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  2. Heading • Theory and rationale for the carbon--graphite composite material (CGCM) • Structure, properties and arcing behaviour of CGCM • Actual environmental benefits and cost savings of CGCM • Conclusion Structure of this talk

  3. Heading INTRODUCTION Why bother with a new contact material? To address this question we will discuss the general problem of sliding contact materials in regard with minimising electrical and material losses, which eventually translate into two categories: - Environmental losses, and - $$$$$ losses

  4. Heading A few words about conductivity • Conductivity (σ) is the inverse of resistivity (or 1/ρ). It describes the ease of current flow in any element (unit 1/Ω·m). • For practical purposes it is easier to express σ as a percentage of the conductivity of commercial (annealed) copper, and this is unit called IACS (international annealed copper standard). • The following slide shows a few IACS values for some commonly used metals.

  5. Heading 5 Conductivity of some common conductors In other words, carbon, the main material used for current collection in the rail industry has basically the worst conductivity value among conductors. • To improve conductivity, carbon strips currently in use are impregnated with Cu to reach a IACS value of ~3%, but for the purpose of discussion we will assume a IACS value of 5%. • CGCM of recent production has a IACS value of above 80%.

  6. Heading 6 Back to basics: Power losses The power in any electric circuit is given by P = V × I and the loss is the heat generated, ΔΗ ΔΗ = α V× I = α I2 × R where α is Faraday’s constant. This means that the loss is proportional to the resistance. We will keep this in mind and discuss other aspects of CGCM meanwhile…

  7. Heading 7 Properties of CGCM • The copper-graphite composite material was invented in a joint project between the Public Transport Corporation of Victoria and RMIT in an attempt to reduce wire wear and minimize power losses. In contrast to the existing “carbons,” which consist mainly of hard carbon particles that abrade the (copper) overhead wires, CGCM contains graphite embedded in a copper matrix. These constituents provide a high-conductivity matrix with a solid lubricant.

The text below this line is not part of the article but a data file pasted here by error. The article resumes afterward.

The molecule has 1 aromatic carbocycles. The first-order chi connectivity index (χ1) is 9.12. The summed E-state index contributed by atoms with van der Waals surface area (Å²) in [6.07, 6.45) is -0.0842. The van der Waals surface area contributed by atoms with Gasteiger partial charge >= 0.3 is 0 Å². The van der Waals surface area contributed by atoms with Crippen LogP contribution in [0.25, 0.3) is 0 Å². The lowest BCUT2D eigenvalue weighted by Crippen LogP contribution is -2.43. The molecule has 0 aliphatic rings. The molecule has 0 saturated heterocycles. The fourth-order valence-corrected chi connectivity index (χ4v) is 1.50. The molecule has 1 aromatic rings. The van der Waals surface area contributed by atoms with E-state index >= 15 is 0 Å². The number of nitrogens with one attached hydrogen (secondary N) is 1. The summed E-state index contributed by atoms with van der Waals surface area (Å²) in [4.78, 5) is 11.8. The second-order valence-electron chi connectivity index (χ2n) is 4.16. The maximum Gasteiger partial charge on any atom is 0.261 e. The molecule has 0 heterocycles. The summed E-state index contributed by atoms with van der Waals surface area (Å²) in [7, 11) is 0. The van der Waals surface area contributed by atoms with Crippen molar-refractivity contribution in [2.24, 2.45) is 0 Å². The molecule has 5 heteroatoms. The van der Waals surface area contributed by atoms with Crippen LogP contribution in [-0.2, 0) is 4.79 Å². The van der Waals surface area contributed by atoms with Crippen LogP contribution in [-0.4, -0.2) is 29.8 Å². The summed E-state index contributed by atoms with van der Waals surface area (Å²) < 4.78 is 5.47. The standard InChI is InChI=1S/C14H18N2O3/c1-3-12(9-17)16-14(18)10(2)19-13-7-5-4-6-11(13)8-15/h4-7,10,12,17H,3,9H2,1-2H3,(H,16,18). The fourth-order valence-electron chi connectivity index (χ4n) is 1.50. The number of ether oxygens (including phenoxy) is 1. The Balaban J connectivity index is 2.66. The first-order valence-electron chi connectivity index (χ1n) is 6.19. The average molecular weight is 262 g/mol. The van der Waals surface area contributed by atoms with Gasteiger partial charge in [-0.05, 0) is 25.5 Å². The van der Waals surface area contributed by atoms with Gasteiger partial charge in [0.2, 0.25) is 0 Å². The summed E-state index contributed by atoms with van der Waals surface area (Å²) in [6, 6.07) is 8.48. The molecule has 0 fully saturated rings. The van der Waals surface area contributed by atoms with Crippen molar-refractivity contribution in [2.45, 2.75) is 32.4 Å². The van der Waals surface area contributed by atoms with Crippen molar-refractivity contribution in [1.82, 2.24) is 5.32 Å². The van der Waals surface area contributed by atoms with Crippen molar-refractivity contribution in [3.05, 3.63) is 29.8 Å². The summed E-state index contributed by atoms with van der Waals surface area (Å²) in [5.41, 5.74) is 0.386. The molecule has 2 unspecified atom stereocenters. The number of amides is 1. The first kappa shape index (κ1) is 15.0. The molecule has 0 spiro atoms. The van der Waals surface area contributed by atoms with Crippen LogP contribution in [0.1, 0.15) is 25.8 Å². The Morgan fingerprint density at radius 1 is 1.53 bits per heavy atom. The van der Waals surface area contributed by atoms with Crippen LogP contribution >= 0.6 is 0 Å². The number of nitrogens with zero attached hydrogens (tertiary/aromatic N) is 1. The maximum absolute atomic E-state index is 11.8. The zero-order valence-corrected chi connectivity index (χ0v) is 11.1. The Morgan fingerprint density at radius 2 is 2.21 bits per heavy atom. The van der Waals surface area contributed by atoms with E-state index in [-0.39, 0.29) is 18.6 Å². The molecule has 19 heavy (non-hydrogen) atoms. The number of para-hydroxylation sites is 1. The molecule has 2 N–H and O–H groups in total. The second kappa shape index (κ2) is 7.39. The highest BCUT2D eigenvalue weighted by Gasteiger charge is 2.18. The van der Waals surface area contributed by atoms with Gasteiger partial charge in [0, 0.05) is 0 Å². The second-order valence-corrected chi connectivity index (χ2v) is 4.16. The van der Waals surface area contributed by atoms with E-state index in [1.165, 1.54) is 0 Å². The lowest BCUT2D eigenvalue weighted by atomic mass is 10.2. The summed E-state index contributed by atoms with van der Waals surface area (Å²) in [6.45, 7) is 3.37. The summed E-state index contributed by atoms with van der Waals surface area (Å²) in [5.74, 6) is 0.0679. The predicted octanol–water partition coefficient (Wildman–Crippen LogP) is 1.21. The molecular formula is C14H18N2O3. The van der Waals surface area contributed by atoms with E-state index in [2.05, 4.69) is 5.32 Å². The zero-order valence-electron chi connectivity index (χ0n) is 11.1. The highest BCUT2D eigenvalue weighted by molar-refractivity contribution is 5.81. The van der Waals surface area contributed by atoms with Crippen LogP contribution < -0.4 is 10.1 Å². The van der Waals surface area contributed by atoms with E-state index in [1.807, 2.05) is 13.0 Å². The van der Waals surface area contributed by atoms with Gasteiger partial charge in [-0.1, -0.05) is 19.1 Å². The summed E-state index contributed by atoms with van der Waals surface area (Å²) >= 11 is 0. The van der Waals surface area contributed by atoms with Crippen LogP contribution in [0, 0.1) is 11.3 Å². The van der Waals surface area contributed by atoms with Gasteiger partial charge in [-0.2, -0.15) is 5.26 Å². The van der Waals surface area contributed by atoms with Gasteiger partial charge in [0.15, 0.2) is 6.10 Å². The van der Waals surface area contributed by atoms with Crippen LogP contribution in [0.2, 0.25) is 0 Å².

8. Heading 8 CGCM- continued • The idea of using a combination of copper and carbon is not new, and copper alloys (brass, bronze) with carbon have been in use for contact brushes. But Cu alloys are hard and abrade the wire, and Cu losses much of its conductivity with alloying. Pure copper has not been used in combination with carbon, because these elements do not dissolve in each other. Phase diagram of Cu-C (graphite) showing complete immiscibility.

  9. Heading 9 CGCM structure The novelty of CGCM is the fact that Cu and graphite could be mixed by powder metallurgy despite the lack of miscibility. The structure is made of Cu with islands of graphite that provide lubrication during sliding. Micrographs of CGCM showing islands of graphite embedded in a matrix of high-purity copper. The compositions are given in each photo. Taken at magnification × 50.

  10. Heading 10 CGCM properties • During sliding of the CGCM contact strip along the trolley wire, this microstructure forms a lubricating carbonaceous layer at the contact interface, with very low friction coefficient and wire wear. • CGCM samples were tested in sliding over contact wires in the lab and no wear could be measured after travelling 100,000 km at about 60 km/h. • A dedicated wear tester was designed and built for these experiments.

  11. Heading 11 Schematic of wear tests for CGCM

  12. Heading 12 Some friction test resultsCGCM vs. collector materials CGCM was tested alongside dry and lubricated collector materials and showed the lowest friction coefficient and lowest wire wear. (CCM is the carbon composite material in use today).